Graduate Study in Composition

The Doctor of Musical Arts degree is awarded by the Graduate School of Arts & Sciences. The DMA normally takes five years to complete. One can apply for and enter into the DMA program with an appropriate bachelor's or master's degree; degree requirements can be found here. For queries about the program, please contact the Chair of the Composition Area.

Composition lessons and seminar

Students take individual composition lessons weekly for three years. Usually they are encouraged to change teachers after a year's study, so as to benefit from the faculty's diverse orientations. After completing three years of formal lessons, students work informally with the composition faculty.

In addition to lessons, sections meet together in a weekly two-hour seminar to hear one another's music and to engage aesthetic, technical, and professional issues. Colloquia with visiting composers also take place during the time of this combined meeting.

  • 2018-2019 Guests:
    Ruben Seroussi, Thomas Schafer, Judith Shatin, Tyondai Braxton, Mendi and Keith Obadike, Bryn Harrison, Yvette Janine Jackson, Kristin Norderval, Sandeep Bhagwati, Christopher Swithinbank, Yumi Saiki, Nirmali Fenn, Daniel Kidane, Jennie C. Jones, Thomas Larcher
  • 2017-2018 Guests:
    Amnon Wolman, Marcos Balter, Dafna Naphtali, Richard Causton, Tanya Kalmanovitch, Zeena Parkins, Magda Mayas, Du Yun, Max Murray, Huck Hodge. Raphael Cendo, Tokuhide Niimi, Ann Cleare, Frederic Rzewski
  • 2016-2017 Guests:
    Philippe Leroux, Jeffrey Holmes, Nils Schweckendiek, Miller Puckette, Patricia Alessandrini, Missy Mazzoli, Lei Liang, Liza Lim, Kenji Sakai, Clara Iannotta, Ilan Volkov, Tania Leon, Michael Harrison
  • 2015-2016 Guests:
    Simon Steen-Andersen, Oscar Edelstein, Jay Schwartz, Diego Romero Mascaró, Aaron Cassidy, Elizabeth Hoffman, Roger Reynolds, Lucie Vitkova, Diego Espinosa, Annie Gosfield, Misato Mochizuki, Iancu Dumitrescu, Heiner Goebbels, Francesca Verunelli
  • 2014-2015 Guests:
    Matthias Lošek, Sean Griffin, Charles Gaines, Marcela Rodriguez, Alvin Curran, Chaya Czernowin, Chou Wen-Chung, Petr Kotik, Rand Steiger, Keeril Makan, Weiya Hao, Franck Bedrossian, Michio Kitazume, Yoichi Sugiyama, Jean-Charles François, Stefano Gervasoni, Kaija Saariaho, Augusta Read Thomas, Jay Schwartz, Anna Clyne, Klaus Lang
  • 2013-2014 Guests:
    Thomas Buckner, Giacomo Manzoni, Cindy Cox, Anna Thorvaldsdottir, Mark Applebaum, Roger Reynolds, Unsuk Chin, Jean-Baptiste Barrière, Oscar Bianchi, others.
  • 2012-2013 Guests:
    Ondrej Adamek, Steven Takasugi, Jaroslaw Kapuscinski, Chris Paul Harman, Christian Wolff, Richard Carrick, Mesias Maiguashca, Tomiko Kohjiba, Enno Poppe, Julio Estrada, David Fulmer, Rebecca Saunders, Betsy Jolas, Oliver Knussen, others.
  • 2011-2012 Guests:
    Hans Thomalla, Karin Rehnqvist,Akiko Yamane,Jummei Suzuki, others.
  • 2010-2011 Guests:
    Kaija Saariaho, Matthias Pintscher, Ken Ueno, Miller Puckette, Hans Abrahamsen, Julia Wolfe, Norio Fukushi, Kikuko Massumoto, Unsuk Chin, Marcelo Toledo, Benjamin Patterson, Chaya Czernowin, Aaron Einbond.
  • 2009-2010 Guests:
    Beat Furrer, Cia Toscanini, Magnus Lindberg, Hitomi Kaneko, Lou Karchin, Pierluigi Billone, Yasuko Yamaguchi, Mauro Lanza, Bernhard Lang, Toshio Hosokawa, Evan Parker, Ed Campion, Paul Chihara.
  • 2008-2009 Guests:
    Georg Friedrich Haas, Elena Mendoza, Kumiko Omura, Joshua Fineberg, Allain Gaussin, Claus-Steffen Mahnkopf, Martin Matalon, Reiko Füting, Stefano Gervasoni, Marc-André Dalbavie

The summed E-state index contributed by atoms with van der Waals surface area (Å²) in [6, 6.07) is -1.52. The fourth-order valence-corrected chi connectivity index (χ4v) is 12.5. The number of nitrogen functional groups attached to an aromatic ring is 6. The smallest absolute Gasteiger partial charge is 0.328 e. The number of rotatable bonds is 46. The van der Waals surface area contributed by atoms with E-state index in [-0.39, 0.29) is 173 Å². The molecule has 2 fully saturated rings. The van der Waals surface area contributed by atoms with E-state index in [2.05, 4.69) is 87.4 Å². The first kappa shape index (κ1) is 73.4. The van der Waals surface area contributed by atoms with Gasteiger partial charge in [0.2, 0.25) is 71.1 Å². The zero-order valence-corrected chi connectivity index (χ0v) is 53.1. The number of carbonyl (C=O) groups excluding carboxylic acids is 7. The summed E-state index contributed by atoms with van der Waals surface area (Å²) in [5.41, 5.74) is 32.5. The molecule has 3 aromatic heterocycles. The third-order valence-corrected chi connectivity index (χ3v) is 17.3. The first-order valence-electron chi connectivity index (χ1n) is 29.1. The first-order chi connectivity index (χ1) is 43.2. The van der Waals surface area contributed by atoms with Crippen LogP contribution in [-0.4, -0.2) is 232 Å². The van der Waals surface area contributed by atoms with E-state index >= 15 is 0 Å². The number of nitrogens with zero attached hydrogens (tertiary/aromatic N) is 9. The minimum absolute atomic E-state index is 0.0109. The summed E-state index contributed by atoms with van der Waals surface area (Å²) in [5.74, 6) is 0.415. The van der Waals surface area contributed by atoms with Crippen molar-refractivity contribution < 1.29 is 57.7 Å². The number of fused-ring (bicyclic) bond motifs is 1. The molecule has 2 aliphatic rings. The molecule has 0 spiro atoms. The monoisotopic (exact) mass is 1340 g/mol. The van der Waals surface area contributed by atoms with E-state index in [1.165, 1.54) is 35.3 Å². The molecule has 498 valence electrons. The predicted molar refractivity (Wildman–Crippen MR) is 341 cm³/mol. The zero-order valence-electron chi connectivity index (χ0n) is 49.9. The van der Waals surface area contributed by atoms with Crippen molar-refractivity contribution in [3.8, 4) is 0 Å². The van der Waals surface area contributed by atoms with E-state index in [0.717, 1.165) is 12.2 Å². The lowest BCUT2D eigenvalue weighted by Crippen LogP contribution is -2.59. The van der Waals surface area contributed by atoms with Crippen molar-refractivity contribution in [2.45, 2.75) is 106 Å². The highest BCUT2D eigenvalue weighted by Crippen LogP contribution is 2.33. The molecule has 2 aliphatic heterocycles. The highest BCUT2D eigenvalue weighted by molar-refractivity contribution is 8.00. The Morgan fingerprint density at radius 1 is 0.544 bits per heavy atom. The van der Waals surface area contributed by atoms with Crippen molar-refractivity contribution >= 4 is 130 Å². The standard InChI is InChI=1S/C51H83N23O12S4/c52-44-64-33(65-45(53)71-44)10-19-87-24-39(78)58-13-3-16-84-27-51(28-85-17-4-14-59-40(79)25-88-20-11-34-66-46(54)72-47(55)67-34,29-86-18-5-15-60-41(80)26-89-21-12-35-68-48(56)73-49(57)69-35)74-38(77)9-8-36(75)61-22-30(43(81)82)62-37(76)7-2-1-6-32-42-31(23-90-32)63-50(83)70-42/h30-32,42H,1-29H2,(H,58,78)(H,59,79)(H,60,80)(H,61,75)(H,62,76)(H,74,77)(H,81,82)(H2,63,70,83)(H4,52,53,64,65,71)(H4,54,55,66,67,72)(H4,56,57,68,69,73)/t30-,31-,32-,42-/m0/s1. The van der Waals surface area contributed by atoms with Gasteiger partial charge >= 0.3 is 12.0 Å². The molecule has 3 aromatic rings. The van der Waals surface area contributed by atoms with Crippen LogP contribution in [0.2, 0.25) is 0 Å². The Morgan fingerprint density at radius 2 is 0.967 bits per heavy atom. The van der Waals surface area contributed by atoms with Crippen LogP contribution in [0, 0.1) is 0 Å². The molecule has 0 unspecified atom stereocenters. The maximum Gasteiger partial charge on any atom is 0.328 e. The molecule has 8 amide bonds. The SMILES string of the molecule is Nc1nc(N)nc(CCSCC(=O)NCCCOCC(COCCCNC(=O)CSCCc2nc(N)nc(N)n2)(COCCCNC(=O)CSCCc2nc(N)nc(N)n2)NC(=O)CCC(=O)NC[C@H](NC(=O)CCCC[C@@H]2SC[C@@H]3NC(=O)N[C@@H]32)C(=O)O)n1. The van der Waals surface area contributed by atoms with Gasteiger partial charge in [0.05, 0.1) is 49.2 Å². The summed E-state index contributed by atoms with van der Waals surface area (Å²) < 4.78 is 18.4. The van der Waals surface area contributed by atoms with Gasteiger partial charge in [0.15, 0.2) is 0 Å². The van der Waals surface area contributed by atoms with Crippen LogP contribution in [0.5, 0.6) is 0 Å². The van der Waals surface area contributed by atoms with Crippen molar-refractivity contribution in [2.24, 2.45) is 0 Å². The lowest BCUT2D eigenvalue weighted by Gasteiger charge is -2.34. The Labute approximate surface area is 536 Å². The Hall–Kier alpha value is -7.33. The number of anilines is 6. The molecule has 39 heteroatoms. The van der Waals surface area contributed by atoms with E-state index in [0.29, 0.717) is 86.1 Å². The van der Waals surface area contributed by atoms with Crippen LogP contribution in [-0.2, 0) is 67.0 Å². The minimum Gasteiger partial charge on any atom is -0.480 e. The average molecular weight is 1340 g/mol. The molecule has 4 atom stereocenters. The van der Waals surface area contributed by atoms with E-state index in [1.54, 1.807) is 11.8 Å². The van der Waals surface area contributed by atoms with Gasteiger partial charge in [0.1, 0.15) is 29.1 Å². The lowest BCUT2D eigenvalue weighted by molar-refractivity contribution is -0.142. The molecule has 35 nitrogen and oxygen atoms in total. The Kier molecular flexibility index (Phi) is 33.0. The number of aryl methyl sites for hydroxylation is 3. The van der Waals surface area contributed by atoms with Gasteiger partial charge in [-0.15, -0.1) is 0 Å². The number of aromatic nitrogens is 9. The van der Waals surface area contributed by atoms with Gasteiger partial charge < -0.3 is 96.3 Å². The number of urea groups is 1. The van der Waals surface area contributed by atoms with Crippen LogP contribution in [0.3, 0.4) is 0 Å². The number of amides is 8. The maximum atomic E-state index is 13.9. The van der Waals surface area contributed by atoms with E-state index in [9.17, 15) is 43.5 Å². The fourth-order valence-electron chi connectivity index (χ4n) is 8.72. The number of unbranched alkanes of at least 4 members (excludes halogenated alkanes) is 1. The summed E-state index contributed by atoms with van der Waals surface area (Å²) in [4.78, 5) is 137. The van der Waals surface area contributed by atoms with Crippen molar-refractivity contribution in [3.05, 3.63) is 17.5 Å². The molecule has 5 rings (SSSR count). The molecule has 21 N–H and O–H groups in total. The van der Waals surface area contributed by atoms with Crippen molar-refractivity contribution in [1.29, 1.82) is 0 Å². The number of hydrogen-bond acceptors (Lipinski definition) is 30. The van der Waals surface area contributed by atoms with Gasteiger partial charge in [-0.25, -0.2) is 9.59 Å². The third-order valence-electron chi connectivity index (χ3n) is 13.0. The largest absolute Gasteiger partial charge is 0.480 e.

• 2007-2008 Guests:
    Helmut Lachenmann, Robert Sirota, Yumi Saiki, Stefan Streich, Morris Rosenzweig, Masakazu Natsuda, Georgia Spiropoulos, Simha Arom, Gérard Assayag, Daedalus String Quartet, Peter Ablinger, Vijay Iyer.
  • 2006-2007 Guests:
    Noel Zahler, Wu Wei, Hanspeter Kyburz, Petr Kotik, Olga Neuwirth, Joji Yuasa, Julian Anderson, Nils Vigeland, Hans Tutschku, Roger Reynolds.

Other requirements and procedures

Admission to graduate programs at Columbia requires documentation of proficiency in English; see the Language Exam page of the Graduate Handbook for further information. 

Columbia's graduate program in music follows a "rule of three" when assessing language capability. All students are required to demonstrate competence in reading and translating two languages other than their native tongue, by means of a Music Department-administered examination; successful completion of coursework is not accepted in lieu of the examination.  One language is required for the MA degree and a second for the DMA degree.  

Unless exempted, during the first two years in the program, composers in the DMA program must fulfill the MA requirements of two semesters of music theory (including anything from fugue-writing to a seminar on contemporary pitch or rhythmic organization to music cognition); two semesters of computer music; and a two-semester analysis course, "Music Since 1900." In their second year, students take a qualifying analysis examination, a 45-minute oral presentation on a tonal work before a committee of three faculty.

At the conclusion of two years in the program, students generally earn a Columbia MA degree.  

First-year students may receive Transfer Credit for graduate courses taken at other institutions that are considered equivalent in academic level and content to graduate courses offered by the Department of Music, and that can be submitted in partial fulfillment of specific academic requirements for the degree; undergraduate courses cannot be considered for Transfer Credit.

In their third or fourth year, students take a second qualifying analysis examination: an hour-long oral presentation on a contemporary work to faculty and students in the composition seminar.

Further required coursework after the second year includes electives; students are encouraged to take advantage of courses in the Department of Music's programs in Historical Musicology, Ethnomusicology, and Music Theory, as well as other University courses in the humanities, social sciences, and natural sciences.  In addition, students may take courses at other area universities via the Inter-University Doctoral Consortium.

Prior to beginning the dissertation, students submit to the composition faculty, for review, a portfolio of compositions written during their time in the composition program.

For more information on degree requirements see the website of the Graduate School of Arts and Sciences. 

The dissertation

  • A sponsor (doctoral adviser) and committee are established for the dissertation, which is comprised of two parts: (1) a composition or portfolio of works, and (2) a scholarly essay of around 8000 to 12000 words, which may be about the piece(s), or some other topic agreed upon by the candidate and the sponsor.